Flew into DC on September 11. Worked my way from Baltimore aiport to DuPont Circle. Caught up with Avi, aka Meshugavi, to drop off my bags and go shopping for food to prepare for various shabbat meals. Walked across DC, spied the White House from afar and the Washington Monument. Carried wine and potatoes back to his kitchen.
Sliced potatoes, peeled garlic, chopped onions. Chopped apples, measured brown sugar, mixed with oats. Burnt my mouth tasting too hot apple crumble and too hot roasted potatoes.
We went our separate ways for Shabbat dinner. I headed across the city to a the basement apartment in a mansion to see Eli from Challah for Hunger. We lit candles late, said kiddush and motzi, made designer pizzas, laughed about Twitter, learned about Blue Dogs and the P-Rade at Princeton. Around midnight or one, I caught a ride back to DuPont where Avi and I stayed up talking about who knows what.
I promised to try and rally for shul, but in the end my lack of appropriate clothes kept me napping all morning. Then we grabbed the roasted potatoes (that somehow never fully cooked) and walked to shabbas lunch. Down three flights of stairs, up four flights of stairs, meeting a room of new faces, saying the motzi, saying kiddush, washing our hands and eating an amazing shabbat lunch.
Down four flights of stairs, up three flights of stairs, reading in the afternoon sun, up seven more flights of stairs to the rooftop pool for a shabbat swim. Guiltily, I took the elevator and later I answered my ringing phone. I left shortly before havadalah to meet up with other friends, but savored the taste of shabbat. The first I’d fully observed since coming home from Israel.
From DC, I went to Pearlstone Conference Center outside of Baltimore for The Conversation. Everything that happened at The Conversation is off the record, to give us room to be honest. I wrestled with my relationship to my synagogue, my level of observance, my place in the world of Jewish Communal Professionals, and my desire to be in Israel.
I was deeply humbled by the comments I got on Monday night. I read from my novel. My unfinished novel. The novel that I put in a drawer a year ago and gave up on writing. I was deeply humbled by three rabbis who said that I got it right. That I must finish writing it. That it must be published. That they want to give my book to congregants considering conversion. When will I be done? How long will it take it to go to print.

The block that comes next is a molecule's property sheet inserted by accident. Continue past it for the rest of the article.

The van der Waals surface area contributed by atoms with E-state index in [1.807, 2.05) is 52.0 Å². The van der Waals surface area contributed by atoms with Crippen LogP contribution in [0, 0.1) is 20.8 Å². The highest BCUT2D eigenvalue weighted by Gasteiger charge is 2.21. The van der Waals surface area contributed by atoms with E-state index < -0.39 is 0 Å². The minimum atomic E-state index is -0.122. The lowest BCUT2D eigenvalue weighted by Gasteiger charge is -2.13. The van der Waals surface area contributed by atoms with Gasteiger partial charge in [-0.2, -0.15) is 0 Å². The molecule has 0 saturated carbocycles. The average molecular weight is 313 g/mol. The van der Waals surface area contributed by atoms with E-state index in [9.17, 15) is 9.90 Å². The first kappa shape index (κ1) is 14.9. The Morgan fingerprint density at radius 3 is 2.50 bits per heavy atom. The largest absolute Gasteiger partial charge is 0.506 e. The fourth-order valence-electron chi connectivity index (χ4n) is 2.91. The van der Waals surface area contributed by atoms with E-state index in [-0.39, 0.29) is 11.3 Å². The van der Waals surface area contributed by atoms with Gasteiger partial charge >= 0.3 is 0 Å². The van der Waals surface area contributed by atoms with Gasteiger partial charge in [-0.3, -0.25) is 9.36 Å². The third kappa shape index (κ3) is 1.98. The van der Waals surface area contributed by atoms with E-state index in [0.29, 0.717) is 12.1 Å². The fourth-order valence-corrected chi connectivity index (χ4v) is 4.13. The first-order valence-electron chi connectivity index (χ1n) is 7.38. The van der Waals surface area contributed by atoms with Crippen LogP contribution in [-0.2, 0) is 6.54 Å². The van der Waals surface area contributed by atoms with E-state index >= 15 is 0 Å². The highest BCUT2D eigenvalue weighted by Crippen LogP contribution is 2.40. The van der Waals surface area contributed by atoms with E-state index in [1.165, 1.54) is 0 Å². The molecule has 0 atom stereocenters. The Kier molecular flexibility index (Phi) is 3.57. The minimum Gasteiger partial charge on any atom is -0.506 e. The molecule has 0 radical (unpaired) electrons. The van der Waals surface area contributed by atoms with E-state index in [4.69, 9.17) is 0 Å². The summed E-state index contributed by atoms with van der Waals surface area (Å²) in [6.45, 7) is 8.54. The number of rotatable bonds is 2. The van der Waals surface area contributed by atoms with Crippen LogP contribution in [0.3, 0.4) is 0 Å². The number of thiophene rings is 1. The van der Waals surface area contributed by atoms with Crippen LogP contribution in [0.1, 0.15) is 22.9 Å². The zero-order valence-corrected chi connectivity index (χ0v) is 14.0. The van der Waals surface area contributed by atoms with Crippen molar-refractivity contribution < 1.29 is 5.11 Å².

One of those rabbis was Shmuley Boteach. Author of Kosher Sex. A rabbi that I reference in the novel and who played such an important “on paper” role in my own path to becoming a Jew.
I made so many important business connections, but for me, what was truly important was the support for my unfinished work of fiction and the time I spent truly unplugged and present. No blackberry, no camera, no pad of paper to doodle on. I sat with my peers and listened and talked. In the end I told them all that I’d come with no expectations, but that I’d come to terms with why I stopped going to services. That I’d finally acknowledged my desire to be more observant, but my complete fear of going there alone.
I simply don’t think I can live a more observant life in the place I live now and in the solitude I live now. I want shabbat, but only if I have shabbat with a community. Not just community, but a partner. I’m ready to stand in a kitchen before shabbat and cook a meal together. To turn off the oven at sundown. To take the stairs. But I can’t do it alone and I don’t know how I can do it in Chicago. Or in this Chicago neighborhood.
I’m entering the new year in a state of confusion and flux. I love Chicago, but don’t see my entire future here anymore. I love Tel Aviv, but waiver on my ability to sustain a life and a business there. Natiiv is growing by leaps and bounds. I’m consulting with a small local agency, more bands are signing up with me, more Jewish organizations are signing up with me, and I’m traveling more and more.
I know that 5770 is going to be remarkable, but I don’t know how. This is the year that I’m going to give shabbat a more serious try and the year that I’m finally going to let myself be open to a relationship. I know, I’ve said both before… but this year, I think I mean it.